We don't expect Forbes to announce their 100 Most Powerful Women for a few months, so for International Women's Day, here's Young Post's list of the females who we think run the world.
Emma Watson has known fame from a young age, but she hasn't let the success go to her head, and remains humble.
At only 24, she's been appointed UN Women Goodwill Ambassador. An inspiring advocate for women's rights, Watson also leads the HeForShe campaign, which strives for gender equality. (Tune in to her live chat on the subject on her Facebook page at 1am tonight.)
As if that wasn't enough, she was Hermione in Harry Potter, proving that being clever (and magical) is definitely cool.
It takes a lot of confidence and self-belief to say, "many in this world are not okay with who I am, but that doesn't make me a bad person", and then laugh about it. TV show host, actor and advocate for gender equality and LGBT rights, Ellen DeGeneres is a great role model for staying true to who you are and getting back on your feet every time the world tries to knock you down. Also, she likes cats.
Christiane Amanpour, the brilliantly clever, stylish and graceful CNN correspondent, even under fire, has brought us news from the Gulf war, Bosnia, Somalia; interviewed presidents and CEOs; and always brought meaningful insight to her stories.
Above all she is a great journalist: determined, forthright and able to push for answers from the most evasive interviewees. We like that fact that she doesn't try to ambush politicians on the sidelines like so many journalists do in the hope they'll say something controversial, but gives them time to explain themselves and their decisions.
South Korean President Park Guen-hye is the most powerful woman in East Asia (and Forbes' 11th most powerful in the world!), and broke a long-standing trend by becoming the first female president of Korea. Though her popularity has been on the decline since last year's ferry tragedy, she's still a reminder for women, especially in patriarchal Korea, that they, too, can hold the world's most demanding jobs.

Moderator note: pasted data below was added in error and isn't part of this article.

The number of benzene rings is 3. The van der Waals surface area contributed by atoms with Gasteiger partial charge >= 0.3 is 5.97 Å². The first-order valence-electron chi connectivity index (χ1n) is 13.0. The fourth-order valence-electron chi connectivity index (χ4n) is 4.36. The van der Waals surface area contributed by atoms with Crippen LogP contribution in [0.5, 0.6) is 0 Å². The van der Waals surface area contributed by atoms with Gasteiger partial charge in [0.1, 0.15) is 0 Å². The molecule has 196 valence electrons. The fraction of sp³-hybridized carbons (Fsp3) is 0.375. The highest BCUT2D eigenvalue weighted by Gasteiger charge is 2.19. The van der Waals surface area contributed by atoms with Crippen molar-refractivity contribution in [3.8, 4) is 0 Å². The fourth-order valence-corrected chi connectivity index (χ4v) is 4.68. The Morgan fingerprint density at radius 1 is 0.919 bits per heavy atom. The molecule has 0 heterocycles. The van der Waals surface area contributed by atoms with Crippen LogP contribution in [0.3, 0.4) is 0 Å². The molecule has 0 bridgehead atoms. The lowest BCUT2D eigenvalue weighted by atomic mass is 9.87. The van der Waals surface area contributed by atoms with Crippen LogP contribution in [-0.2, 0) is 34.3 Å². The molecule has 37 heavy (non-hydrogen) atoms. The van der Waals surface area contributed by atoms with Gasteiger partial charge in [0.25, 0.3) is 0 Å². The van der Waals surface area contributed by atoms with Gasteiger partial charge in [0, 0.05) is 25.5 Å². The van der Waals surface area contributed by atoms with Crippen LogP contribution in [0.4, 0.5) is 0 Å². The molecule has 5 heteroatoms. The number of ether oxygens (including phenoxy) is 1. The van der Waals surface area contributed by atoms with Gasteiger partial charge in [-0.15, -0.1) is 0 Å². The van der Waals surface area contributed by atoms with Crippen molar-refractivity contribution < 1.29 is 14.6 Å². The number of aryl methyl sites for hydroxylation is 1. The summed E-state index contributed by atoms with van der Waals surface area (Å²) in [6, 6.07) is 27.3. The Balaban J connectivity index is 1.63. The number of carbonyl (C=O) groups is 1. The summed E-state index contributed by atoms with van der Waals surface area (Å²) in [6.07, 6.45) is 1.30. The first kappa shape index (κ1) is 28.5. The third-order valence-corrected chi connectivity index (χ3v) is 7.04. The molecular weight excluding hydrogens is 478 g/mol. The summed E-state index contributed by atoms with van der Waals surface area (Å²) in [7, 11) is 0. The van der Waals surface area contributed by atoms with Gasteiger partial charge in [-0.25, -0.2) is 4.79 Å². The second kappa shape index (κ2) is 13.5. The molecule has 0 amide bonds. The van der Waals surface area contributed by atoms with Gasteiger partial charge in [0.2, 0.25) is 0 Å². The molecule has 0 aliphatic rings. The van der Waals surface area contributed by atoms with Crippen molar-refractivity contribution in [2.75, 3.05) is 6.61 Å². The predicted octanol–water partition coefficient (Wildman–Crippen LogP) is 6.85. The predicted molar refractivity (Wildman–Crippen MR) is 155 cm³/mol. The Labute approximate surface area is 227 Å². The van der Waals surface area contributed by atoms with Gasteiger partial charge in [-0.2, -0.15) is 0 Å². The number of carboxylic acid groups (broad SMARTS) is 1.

You might not have heard of Kshama Sawant, but she's an inspiration to anyone who supported Occupy Central. Sawant was involved in the Occupy movement in the US city of Seattle. But since then she's been elected to Seattle's city council, and campaigns to give the city's poor a better life, showing how the women of the Occupy protests are already changing the world for the better.
Whatever your political views, there's no denying that Yvonne Leung Lai-kwok is a model for girls trying to stand up for what they believe in. The 21-year-old was a key student leader during the Umbrella Movement, and the only female to represent the Hong Kong Federation of Students in the talks with government representatives.
She's got sharp wits and sharper words, outperforming Hong Kong's top guns. Although she makes it clear she hates being in the spotlight, the media can't resist asking for her political opinions.
Regina Ip Lau Suk-yee is known for that hairstyle and for becoming a YouTube sensation after her famous fall at the Sha Tin Che Kung Temple at Lunar New Year. Mockery aside, her hints that she may stand in the chief executive elections in 2017 aren't entirely unwelcome - she's still in Beijing's good books, but by responding to Leung Chun-ying's statements on Occupy Central by saying "There are many ways to express your view. A way can be regarded as successful if no one feels offended …", she's still in Hongkongers' not-bad books.
Myanmar's Aung San Suu Kyi is an inspiration. For daring to challenge the ruling military government, she spent 15 years under house arrest, during which time she was awarded the Nobel Peace Prize.
She was released in 2012 and has since become a member of the Burmese House of Representatives. She is a wonderful example of someone who refuses to give up, no matter what people tell her she can or cannot say or do.
Fashion and accessories designer Prudence Mak started from nothing. She couldn't find a job as an artist after university, so started her Chocolate Rain brand, bringing her adorable products to every corner of Hong Kong and inspiring young entrepreneurs.
The first woman and the first ethnic Chinese to take Hong Kong's second most powerful government job, Anson Chan Fang On-sang has long proven that women can be just as successful as men.
A long-time advocate of press freedom and democracy, Chan's quiet, poised approach to dealing with issues is a reminder that getting things done doesn't require brute force, but rather commitment and grace.